Significantly, these are the very same conditions required under the POEA-SEC for pneumonia to be considered a compensable occupational disease.
Our consideration of the attendant facts shows the petitioners failed to adduce evidence establishing these required conditions. On the contrary, the causes of Eduardo's death, as shown by his death certificate, indicate that pneumonia was simply the final illness that immediately brought about Eduardo's death. The long road to pneumonia started from an underlying cause - AIDS - that rendered him susceptible to the antecedent cause of tuberculosis, and to pneumonia as the immediate cause of death. This is discussed at length below in the discussion on AIDS. Suffice it to state for now that no evidence on record shows that Eduardo's working conditions on board as a First Engineer caused the pneumonia that brought on his death two years after he had disembarked from his vessel.
Pulmonary Tuberculosis was listed as one of the antecedent causes of Eduardo's death, i.e., it was a condition that led to or precipitated the immediate cause of his death, as recorded in the death certificate. Related to pneumonia as the immediate cause of death, this means that Eduardo's pneumonia directly sprang from and was directly linked and traceable to pulmonary tuberculosis, that in turn traced itself to AIDS. Parenthetically, tuberculosis is listed under the ECC Rules and the POEA-SEC as an occupational disease. Eduardo, however, was not engaged in any of the occupations where tuberculosis is a listed illness. Moreover, no evidence on record shows how Eduardo's working conditions brought on or aggravated the tuberculosis that became the antecedent cause of his death two years after repatriation.
An underlying cause is defined by the World Health Organization as the disease or injury that initiated the train of events leading directly to death, or the circumstances of the accident or violence that produced the fatal injury. AIDS, described in Eduardo's death certificate as the underlying cause of death, is a human disease characterized by a marked decrease of helper-induced T-lymphocyte cells, resulting in a general breakdown of the body's immune system. In simpler terms, it is a disease that attacks a person's immune system, leaving it so damaged that certain diseases (opportunistic infections) or cancers develop. AIDS is the final and most serious stage of HIV infection, and it takes time for HIV to progress to AIDS.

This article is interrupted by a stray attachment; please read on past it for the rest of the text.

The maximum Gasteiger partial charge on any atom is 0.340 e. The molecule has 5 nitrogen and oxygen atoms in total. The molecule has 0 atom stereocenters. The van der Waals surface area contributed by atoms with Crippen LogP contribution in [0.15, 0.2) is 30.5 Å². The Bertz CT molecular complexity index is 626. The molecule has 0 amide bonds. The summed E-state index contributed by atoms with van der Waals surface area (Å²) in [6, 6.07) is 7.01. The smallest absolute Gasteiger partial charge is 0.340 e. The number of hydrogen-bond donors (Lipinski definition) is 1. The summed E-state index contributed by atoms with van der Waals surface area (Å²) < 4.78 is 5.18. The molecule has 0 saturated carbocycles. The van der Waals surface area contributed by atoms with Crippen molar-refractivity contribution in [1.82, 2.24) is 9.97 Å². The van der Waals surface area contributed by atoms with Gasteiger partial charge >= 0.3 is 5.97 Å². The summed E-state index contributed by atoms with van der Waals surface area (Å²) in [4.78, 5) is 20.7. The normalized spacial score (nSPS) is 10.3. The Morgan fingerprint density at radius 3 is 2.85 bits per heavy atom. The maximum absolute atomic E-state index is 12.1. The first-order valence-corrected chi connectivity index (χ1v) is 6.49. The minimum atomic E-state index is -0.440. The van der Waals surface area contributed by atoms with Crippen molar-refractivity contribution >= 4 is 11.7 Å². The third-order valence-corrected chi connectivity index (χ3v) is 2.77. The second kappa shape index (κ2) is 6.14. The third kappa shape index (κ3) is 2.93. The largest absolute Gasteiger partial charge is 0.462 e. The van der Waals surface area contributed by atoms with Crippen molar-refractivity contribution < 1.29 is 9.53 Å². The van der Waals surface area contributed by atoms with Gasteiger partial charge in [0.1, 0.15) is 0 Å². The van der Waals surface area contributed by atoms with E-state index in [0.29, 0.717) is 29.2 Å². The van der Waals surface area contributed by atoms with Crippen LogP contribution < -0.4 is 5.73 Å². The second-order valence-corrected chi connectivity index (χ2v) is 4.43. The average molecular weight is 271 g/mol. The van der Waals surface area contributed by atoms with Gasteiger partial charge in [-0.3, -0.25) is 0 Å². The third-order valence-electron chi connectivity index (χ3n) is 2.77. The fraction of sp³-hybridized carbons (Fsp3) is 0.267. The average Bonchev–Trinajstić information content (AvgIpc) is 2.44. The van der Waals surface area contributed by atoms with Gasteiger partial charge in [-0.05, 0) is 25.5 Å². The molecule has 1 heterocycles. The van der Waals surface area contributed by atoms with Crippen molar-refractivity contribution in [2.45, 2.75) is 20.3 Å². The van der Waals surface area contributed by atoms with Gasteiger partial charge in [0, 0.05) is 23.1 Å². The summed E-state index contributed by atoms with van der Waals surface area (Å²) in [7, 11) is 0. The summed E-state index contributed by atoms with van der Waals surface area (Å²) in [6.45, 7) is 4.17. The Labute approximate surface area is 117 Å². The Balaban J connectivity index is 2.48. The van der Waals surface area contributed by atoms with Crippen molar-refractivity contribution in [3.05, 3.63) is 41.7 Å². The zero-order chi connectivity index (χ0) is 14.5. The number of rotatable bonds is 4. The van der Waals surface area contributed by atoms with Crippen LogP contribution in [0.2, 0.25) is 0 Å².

According to the Merck Manual of Medical Information, the virus that causes AIDS can only be transmitted in the following ways: (a) sexual relation with an infected person; (b) injection or infusion of contaminated blood; and (c) transfer of the virus from an infected mother to a child before or during birth. HIV is not transmitted by casual contact or even by close, nonsexual contact at work, school or home. No contact of HIV transmission has been traced to the coughing or sneezing of an infected person or to a mosquito bite.
Opportunistic infections that develop with AIDS are infections by organisms that do not cause disease in people with healthy immune systems. Both the HIV infection and the opportunistic infections and cancers produce the symptoms of AIDS.
Pneumonia caused by the fungus Pneumocystis carinii is a common and recurring opportunistic infection in people with AIDS, and is the first opportunistic infection to develop. Tuberculosis is more frequent and deadlier in people who have HIV infection than in those who do not, and is difficult to treat if the strain of the tuberculosis is resistant to antibiotics. Another mycobacterium, Mycobacterium avium complex, is a common cause of fever, weight loss, and diarrhea in people with the advanced disease.
AIDS is not listed as an occupational disease both under the POEA-SEC and the ECC Rules. Thus, the claimant bears the burden of reasonably proving the relationship between the work of the deceased and AIDS, or that the risk of contracting AIDS was increased by the working conditions of the deceased.
In the present case, we do not find Eduardo's AIDS to have been work-related. Records have shown that it was a pre-existing illness that Eduardo did not disclose during his PEME with the respondents' medical testing center.
The evidence reveals that Eduardo had undergone a previous PEME on October 29, 1997 (or two years before his deployment with the respondents) as a prerequisite for his employment with another agency - Southfield Agencies (Southfield). The PEME was conducted by the PROBE Polyclinic and Diagnostic Center (PROBE), Southfield's designated testing center. Dr. Laura S. Gonzales, the examining physician, found Eduardo positive for HIV, and declared him unfit for sea duty. Eduardo was then advised to proceed to the Department of Health's National Reference Testing Center for HIV Testing for further examination and tests. The National Reference Testing Center for HIV Testing confirmed the findings of PROBE, and declared Eduardo to be HIV positive.